The rearrangement, or recombination, of DNA is an ancient and ubiquitous biological process. Recombination is central to many biological processes such as the generation of genetic variation (and therefore evolution) and the incorporation of viral DNA into host DNA, resulting in successful infection.

The process of DNA recombination occurs in distinct stages (Figure 78) with the formation of a four-way (Holliday) junction being a central step. For the reaction to proceed the Holliday junction must be cleaved to yield 2 linear duplexes. This process is regulated by a junction-resolving enzyme that cleaves the Holliday junction resulting in rearranged DNA strands. Bacteriophage T7 encodes a protein, endonuclease I, which has been shown to act as a Holliday junction resolving enzyme.

Fig. 78: The process of recombination.


To understand the mechanism by which endonuclease I binds and cleaves Holliday junctions, we have solved the structure of a complex of endonuclease I and a synthetic 4-way DNA junction using X-ray crystallography. To obtain high quality X-ray diffraction data we had to purify 17 different Holliday junction complexes, set up 25,000 crystallisation trials and collect data from approximately 200 crystals at beamline ID23-2. Our best data extended to 3.1 Å resolution and the structure of the complex was solved by molecular replacement using the structure of DNA-free endonuclease I [1] as the search model.

In the complex (Figure 79), pairs of DNA helical arms are essentially stacked on top of one another (R stacked on H and X stacked on B) to form two pseudo-continuous duplexes with an angle between them of -80°. This represents an alteration of ~ 130°, from the right-handed stacked X-structure of the free Holliday junction in solution (interaxial angle ~ +50°) [2] and is consistent with studies of the structure of the endonuclease I - Holliday junction complex in solution. The observed conformation creates an almost continuous deep cleft across the major groove face of the junction which forms the principal binding site for the protein.

Significant induced fit occurs in the complex, with changes in the structure of both the protein and the junction. The enzyme is a dimer of identical subunits and presents two equivalent binding channels that contact the backbones of the junction’s helical arms over 7 nucleotides. These interactions effectively measure the relative orientations and positions of the arms of the junction, thereby ensuring that binding is selective for branched DNA that can achieve this geometry.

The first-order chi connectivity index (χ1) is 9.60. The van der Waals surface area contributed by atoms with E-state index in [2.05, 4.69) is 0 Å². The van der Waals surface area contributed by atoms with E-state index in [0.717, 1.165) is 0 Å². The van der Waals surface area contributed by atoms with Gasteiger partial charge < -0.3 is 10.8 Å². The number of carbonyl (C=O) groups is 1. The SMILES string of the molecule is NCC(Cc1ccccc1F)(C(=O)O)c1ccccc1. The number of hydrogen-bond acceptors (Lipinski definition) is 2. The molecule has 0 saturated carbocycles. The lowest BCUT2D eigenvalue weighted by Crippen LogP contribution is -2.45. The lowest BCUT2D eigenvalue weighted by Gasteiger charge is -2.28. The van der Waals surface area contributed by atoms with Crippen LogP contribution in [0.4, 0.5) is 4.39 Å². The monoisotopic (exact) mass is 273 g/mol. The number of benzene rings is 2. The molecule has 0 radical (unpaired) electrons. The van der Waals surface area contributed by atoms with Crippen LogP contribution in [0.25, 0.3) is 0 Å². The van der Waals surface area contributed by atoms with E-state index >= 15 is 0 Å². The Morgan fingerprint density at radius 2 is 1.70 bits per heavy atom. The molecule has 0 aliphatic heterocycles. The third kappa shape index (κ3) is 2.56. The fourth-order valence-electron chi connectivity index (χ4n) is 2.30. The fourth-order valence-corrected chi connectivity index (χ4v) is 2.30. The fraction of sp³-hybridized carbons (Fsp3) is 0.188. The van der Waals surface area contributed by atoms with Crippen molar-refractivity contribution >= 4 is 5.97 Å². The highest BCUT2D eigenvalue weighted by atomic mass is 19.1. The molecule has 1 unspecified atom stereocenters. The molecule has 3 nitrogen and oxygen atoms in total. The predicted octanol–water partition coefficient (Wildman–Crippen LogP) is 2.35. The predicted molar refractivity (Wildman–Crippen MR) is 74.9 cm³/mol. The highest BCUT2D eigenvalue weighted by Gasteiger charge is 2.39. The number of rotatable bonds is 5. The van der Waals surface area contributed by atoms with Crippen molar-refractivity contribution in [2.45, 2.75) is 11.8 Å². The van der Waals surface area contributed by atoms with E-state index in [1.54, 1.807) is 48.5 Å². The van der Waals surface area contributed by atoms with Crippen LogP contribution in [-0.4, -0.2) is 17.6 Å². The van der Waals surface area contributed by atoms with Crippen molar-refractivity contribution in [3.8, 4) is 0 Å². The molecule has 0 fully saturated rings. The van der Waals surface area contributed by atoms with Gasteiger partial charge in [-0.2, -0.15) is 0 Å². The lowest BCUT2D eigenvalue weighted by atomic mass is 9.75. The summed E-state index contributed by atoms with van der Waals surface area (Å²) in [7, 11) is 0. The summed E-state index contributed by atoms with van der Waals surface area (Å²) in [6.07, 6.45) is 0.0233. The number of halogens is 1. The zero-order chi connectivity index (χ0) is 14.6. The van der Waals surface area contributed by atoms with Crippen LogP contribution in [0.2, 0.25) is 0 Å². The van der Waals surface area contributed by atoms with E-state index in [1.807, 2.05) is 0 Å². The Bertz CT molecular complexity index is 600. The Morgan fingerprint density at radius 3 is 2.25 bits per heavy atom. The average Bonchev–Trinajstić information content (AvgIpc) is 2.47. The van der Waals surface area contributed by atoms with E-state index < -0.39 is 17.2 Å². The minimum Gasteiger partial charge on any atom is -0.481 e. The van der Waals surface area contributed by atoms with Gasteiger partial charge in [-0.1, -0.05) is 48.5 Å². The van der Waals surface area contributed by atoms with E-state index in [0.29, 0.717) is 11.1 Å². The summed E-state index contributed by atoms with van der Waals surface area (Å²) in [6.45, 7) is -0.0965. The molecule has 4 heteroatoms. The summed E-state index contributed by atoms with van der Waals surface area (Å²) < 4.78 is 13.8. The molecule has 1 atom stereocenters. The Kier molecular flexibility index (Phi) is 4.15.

Endonuclease I binding results in significant distortion of the structure of the junction, both globally (discussed above) and locally. The DNA backbones of the exchanging strands make tight turns at the centre of the junction, in order to pass from one duplex to the other. The adjacent phosphate groups around these turns come within ~ 6 Å of one another and the positively charged side chain of Lys103 is inserted between these two groups (Figure 79) to reduce the electrostatic repulsion.

Fig. 79: Overall structure of the Holliday junction - Endonuclease I complex. Reprinted by permission from Macmillan Publishers Ltd: Nature, J.M. Hadden, A-C. Déclais, S.B. Carr, D.M.J. Lilley, S.E.V. Phillips, The structural basis of Holliday junction resolution by T7 endonuclease I, 449, 621-624, copyright 2007.


The structure of the complex of endonuclease I bound to a Holliday junction shows how the geometry of this branched structure of the junction can be recognised, while at the same time being distorted by the enzyme. The recognition process exploits the dynamic character of the junction, allowing it to be ‘moulded’ onto the large binding surface of the protein.



This work was supported by funds from the Wellcome Trust, BBSRC and Cancer Research UK.


[1] J.M. Hadden, A.-C. Déclais, S.E. Phillips, D.M. Lilley, EMBO J. 21, 3505-3515 (2002).
[2] M. Ortiz-Lombardia, A. Gonzalez, R. Eritja, J. Aymami, F. Azorin, M. Coll, Nature Struct. Biol. 6, 913–917 (1999).

Principal publication and authors

J.M. Hadden (a), A.-C. Déclais (b), S.B. Carr (a), D.M.J. Lilley (b) and S.E.V. Phillips (a), Nature, 449, 621-624 (2007).
(a) Astbury Centre for Structural Molecular Biology, University of Leeds (UK)
(b) CRC Nucleic Acid Structure Research Group, University of Dundee (UK)